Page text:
Born into European royalty , The first King King of the Belgians, Leopold I , reigned for more than 30 years from 1831 until his death in 1865.
He was the youngest son of Francis, Duke of Saxe-Coburg-Saalfeld. He took a commission in the Imperial Russian Army and fought against Napoleon during the Napoleonic Wars.
After Napoleon’s defeat, Leopold moved to the United Kingdom where he married Princess Charlotte of Wales, who was second in line to the British throne and the only legitimate child of the Prince Regent (the future King George IV). Charlotte died after only a year of marriage, but Leopold continued to enjoy considerable status in Britain.
Had Charlotte survived, she would have become queen of the United Kingdom on the death of her father and Leopold presumably would have assumed the role of prince consort, later taken by his nephew Prince Albert of Saxe-Coburg and Gotha. Despite Charlotte’s death, the Prince Regent granted Prince Leopold the British style of Royal Highness
After the Greek War of Independence (1821–1830), Leopold was offered the throne of Greece , a creation of an independent Greek state, but turned it down, believing it to be too precarious. Instead, he accepted the throne of Belgium in 1831 following the country’s independence in 1830.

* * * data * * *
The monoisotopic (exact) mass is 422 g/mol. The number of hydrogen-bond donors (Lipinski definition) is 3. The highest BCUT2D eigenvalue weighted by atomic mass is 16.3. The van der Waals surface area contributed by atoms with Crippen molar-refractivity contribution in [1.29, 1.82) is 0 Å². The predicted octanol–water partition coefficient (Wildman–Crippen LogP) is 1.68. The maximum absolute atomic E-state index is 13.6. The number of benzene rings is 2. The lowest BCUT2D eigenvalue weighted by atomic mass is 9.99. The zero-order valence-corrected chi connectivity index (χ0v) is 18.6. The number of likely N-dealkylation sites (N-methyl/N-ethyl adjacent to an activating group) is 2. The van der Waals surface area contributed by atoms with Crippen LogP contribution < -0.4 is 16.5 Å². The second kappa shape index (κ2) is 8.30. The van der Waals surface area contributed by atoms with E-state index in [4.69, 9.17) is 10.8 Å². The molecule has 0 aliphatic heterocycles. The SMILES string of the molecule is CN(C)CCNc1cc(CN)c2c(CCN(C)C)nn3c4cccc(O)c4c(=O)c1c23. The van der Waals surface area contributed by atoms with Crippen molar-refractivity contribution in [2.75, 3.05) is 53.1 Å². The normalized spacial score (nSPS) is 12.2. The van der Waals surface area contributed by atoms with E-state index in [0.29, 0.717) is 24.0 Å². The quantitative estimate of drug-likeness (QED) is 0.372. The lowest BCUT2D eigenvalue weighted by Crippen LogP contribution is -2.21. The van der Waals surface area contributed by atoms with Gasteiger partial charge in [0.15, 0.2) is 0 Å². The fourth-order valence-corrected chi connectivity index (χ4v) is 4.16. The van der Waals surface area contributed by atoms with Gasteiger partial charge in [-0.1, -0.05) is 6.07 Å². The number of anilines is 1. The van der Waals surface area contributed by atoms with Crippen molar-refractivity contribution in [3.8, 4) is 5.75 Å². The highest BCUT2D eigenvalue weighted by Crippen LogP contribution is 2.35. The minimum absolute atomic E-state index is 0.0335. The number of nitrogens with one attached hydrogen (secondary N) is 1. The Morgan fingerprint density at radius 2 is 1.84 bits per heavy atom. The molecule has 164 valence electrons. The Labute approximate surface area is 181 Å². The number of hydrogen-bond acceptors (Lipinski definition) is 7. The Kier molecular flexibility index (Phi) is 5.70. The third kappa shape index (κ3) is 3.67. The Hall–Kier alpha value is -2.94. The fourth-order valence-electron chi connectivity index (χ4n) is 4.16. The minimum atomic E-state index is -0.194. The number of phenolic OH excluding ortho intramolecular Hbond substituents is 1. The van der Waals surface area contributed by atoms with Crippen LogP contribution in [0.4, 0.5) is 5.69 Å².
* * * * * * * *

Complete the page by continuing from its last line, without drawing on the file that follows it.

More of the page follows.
The Belgian government offered the position to Leopold because of his diplomatic connections with royal houses across Europe, and because as the British-backed candidate, he was not affiliated with other powers, such as France, which were believed to have territorial ambitions in Belgium which might threaten the European balance of power created by the 1815 Congress of Vienna.
Leopold took his oath as King of the Belgians on 21 July 1831, an event commemorated annually as Belgian National Day. His reign was marked by attempts by the Dutch to recapture Belgium and, later, by internal political division between liberals and Catholics.
As a Protestant, Leopold was considered liberal and encouraged economic modernisation, playing an important role in encouraging the creation of Belgium’s first railway and subsequent industrialisation. He also played an important role in stopping the spread of the Revolutions of 1848 into Belgium. He died in 1865 and was succeeded by his son, Leopold II, who became notorious for exploitative and violent practices in what would become the Belgian Congo .